Pursuant to Section 19.85(1)(C), Stats., a
governmental body which has given the
required notice can convene in closed
session for the purpose of:

     Considering employment, promotion,
     compensation or performance evaluation
     data of any public employe over which
     the governmental body has jurisdiction
     or exercises responsibility.

Whereas the singular of public employe is
used, the singular includes the plural.
See Section 990.001(1), Stats.

Increases in the compensation of more than
one employe could therefore be "considered"
in closed session.

We are not concerned with the final
ratification or approval of a collective
bargaining agreement. Where such an agreement
is involved, final ratification or approval
must be accomplished in open session by
reason of Section 19.85(3), Stats.

A governmental body generally may take final
action and vote in closed session where the
vote is an integral part of the deliberation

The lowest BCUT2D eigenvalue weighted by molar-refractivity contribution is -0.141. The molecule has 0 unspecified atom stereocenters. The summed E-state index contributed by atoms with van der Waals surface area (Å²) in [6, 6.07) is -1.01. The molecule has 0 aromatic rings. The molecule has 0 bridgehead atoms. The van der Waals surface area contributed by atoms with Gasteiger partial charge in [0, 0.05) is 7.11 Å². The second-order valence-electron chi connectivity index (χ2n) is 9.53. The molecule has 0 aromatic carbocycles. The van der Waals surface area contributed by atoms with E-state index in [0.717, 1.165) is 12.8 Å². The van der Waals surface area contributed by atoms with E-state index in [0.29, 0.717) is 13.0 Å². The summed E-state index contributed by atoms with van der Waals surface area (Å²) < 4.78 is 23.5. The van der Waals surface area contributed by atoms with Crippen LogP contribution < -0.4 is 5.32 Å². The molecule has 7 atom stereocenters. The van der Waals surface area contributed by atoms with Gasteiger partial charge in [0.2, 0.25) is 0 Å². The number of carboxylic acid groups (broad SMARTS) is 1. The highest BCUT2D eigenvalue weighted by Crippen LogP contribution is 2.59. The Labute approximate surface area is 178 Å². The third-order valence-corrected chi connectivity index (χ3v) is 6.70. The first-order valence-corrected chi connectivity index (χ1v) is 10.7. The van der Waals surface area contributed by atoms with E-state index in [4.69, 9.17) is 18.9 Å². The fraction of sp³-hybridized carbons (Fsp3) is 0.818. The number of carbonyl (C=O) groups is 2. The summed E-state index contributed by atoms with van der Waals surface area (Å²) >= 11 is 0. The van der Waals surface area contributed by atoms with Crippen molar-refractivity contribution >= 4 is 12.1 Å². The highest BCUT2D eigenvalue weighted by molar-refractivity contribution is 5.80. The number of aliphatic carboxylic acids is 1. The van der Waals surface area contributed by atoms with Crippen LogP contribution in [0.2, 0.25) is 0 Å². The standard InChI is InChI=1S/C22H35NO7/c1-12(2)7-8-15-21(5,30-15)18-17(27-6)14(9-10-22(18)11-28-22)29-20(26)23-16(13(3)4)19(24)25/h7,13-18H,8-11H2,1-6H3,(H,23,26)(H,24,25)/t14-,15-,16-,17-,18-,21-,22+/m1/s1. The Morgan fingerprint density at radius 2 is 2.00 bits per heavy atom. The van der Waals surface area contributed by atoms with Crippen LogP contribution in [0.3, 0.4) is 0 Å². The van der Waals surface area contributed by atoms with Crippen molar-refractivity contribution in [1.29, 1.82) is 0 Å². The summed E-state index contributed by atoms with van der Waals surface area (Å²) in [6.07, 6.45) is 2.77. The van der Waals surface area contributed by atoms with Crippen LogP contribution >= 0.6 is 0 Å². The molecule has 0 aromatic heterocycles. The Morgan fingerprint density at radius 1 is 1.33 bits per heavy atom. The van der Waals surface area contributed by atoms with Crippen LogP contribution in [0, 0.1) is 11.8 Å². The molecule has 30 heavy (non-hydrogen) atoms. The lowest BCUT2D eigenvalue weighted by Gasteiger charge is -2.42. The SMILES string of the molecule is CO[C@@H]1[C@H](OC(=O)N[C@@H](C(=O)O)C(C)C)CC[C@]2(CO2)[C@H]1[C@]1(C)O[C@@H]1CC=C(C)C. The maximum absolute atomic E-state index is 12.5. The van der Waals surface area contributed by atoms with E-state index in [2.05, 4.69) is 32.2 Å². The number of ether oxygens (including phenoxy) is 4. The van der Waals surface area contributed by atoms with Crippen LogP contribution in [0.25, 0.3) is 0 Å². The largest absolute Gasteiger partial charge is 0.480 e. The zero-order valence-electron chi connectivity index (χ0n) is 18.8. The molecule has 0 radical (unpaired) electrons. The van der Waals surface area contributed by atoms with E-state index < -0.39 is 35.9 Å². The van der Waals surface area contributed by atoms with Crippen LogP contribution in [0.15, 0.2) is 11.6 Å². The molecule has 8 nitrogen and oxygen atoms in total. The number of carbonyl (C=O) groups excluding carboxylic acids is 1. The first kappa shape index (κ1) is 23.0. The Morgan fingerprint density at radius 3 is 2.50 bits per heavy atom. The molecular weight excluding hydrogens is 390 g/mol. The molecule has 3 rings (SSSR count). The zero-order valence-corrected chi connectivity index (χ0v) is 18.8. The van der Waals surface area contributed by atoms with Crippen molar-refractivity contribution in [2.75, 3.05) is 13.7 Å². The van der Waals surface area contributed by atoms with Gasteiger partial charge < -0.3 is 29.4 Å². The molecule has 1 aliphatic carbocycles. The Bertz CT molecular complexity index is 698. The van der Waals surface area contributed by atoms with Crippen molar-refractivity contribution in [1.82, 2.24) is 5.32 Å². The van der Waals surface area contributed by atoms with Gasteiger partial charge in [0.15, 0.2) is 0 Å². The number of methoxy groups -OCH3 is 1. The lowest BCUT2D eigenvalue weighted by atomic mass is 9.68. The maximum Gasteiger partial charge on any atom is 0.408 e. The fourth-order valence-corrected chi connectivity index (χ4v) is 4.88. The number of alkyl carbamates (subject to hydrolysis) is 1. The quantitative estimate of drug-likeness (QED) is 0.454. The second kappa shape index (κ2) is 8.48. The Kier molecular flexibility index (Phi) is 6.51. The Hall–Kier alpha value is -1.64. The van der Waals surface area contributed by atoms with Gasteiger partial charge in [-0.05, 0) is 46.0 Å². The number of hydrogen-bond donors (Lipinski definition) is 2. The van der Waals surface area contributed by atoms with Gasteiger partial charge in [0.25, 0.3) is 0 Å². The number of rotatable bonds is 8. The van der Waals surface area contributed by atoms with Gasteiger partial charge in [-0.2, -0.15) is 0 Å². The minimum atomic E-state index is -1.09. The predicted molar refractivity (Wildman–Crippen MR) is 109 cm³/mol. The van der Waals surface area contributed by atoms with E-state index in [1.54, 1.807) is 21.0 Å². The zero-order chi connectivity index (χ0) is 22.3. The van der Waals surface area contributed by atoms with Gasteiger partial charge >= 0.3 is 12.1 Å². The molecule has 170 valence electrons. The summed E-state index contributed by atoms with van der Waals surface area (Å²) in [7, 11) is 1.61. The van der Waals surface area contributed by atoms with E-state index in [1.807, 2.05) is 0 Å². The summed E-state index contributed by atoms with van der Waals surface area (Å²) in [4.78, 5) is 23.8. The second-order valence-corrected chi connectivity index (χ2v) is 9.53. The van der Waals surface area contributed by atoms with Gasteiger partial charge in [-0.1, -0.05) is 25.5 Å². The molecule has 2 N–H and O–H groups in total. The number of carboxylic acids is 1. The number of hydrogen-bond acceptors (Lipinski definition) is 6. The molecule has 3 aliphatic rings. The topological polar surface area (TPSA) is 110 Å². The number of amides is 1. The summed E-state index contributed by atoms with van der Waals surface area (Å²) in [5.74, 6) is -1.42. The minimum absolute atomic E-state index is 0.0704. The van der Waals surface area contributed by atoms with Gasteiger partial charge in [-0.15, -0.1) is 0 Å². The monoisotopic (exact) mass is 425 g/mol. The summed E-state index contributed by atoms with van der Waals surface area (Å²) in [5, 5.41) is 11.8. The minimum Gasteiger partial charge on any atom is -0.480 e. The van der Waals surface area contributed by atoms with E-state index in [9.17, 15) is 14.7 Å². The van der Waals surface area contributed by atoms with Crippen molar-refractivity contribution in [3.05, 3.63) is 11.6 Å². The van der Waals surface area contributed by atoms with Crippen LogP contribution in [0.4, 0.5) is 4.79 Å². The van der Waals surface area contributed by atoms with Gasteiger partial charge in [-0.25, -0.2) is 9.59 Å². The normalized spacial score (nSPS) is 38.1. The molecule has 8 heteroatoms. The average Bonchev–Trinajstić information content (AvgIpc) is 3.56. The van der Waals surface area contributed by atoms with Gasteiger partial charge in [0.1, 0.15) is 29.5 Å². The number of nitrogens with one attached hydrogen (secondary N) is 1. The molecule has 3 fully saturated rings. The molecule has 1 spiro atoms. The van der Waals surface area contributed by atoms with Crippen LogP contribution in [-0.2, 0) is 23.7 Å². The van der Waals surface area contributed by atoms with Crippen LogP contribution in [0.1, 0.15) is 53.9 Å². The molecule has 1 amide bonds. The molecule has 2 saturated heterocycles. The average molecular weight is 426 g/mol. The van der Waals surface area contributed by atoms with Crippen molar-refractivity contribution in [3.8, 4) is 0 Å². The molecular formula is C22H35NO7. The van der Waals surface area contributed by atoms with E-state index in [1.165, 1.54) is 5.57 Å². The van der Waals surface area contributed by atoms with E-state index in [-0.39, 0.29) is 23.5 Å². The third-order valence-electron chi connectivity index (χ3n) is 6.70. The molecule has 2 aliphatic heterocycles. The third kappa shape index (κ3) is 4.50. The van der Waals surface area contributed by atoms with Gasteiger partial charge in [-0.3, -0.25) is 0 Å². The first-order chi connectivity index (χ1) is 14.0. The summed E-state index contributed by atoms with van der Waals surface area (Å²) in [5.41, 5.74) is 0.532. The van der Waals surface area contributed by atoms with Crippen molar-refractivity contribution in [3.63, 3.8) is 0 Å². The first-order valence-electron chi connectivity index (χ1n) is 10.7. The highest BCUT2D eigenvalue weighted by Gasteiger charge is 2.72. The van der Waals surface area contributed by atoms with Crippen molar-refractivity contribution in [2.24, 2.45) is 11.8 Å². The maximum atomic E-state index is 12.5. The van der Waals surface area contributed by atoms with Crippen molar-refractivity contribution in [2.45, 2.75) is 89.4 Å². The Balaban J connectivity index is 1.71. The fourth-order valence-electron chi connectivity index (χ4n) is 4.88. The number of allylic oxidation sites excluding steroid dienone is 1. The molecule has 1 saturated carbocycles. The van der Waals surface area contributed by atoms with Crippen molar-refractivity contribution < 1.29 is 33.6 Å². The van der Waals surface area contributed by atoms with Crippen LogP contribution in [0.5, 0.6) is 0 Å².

process.

In State ex rel. Cities S. O. Co. v. Bd. of
Appeals, 21 Wis.2d 516, 124 N.W.2d 809
(1963), the court was dealing with former
Section 14.90, Stats. (1959),
which provided in part:

     (2)  . . . No formal action of any kind
          shall be introduced, deliberated
          upon or adopted at any closed
          executive session or closed
          meeting of any such body.

     (3)  Nothing herein contained shall
          prevent executive or closed
          sessions for purposes
          of:
               (a)  Deliberating after
                    judicial or
                    quasi-judicial trial
                    or hearing.

The court held that after hearing a zoning
appeal in public, the board of appeals could
convene in closed session to "deliberate" and
could vote in closed session, as it was an
integral part of the deliberation process,
and that the Board need not reconvene
in open session to announce its result.

 
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I am of the opinion that if the utility
Commission has power to increase compensation
of non-union employes, a court would hold
that it could consider increases in closed
session and could vote in closed session to
finalize its action.

Your second question is whether the vote
should be available immediately after the
meeting.  Whereas I am of the opinion that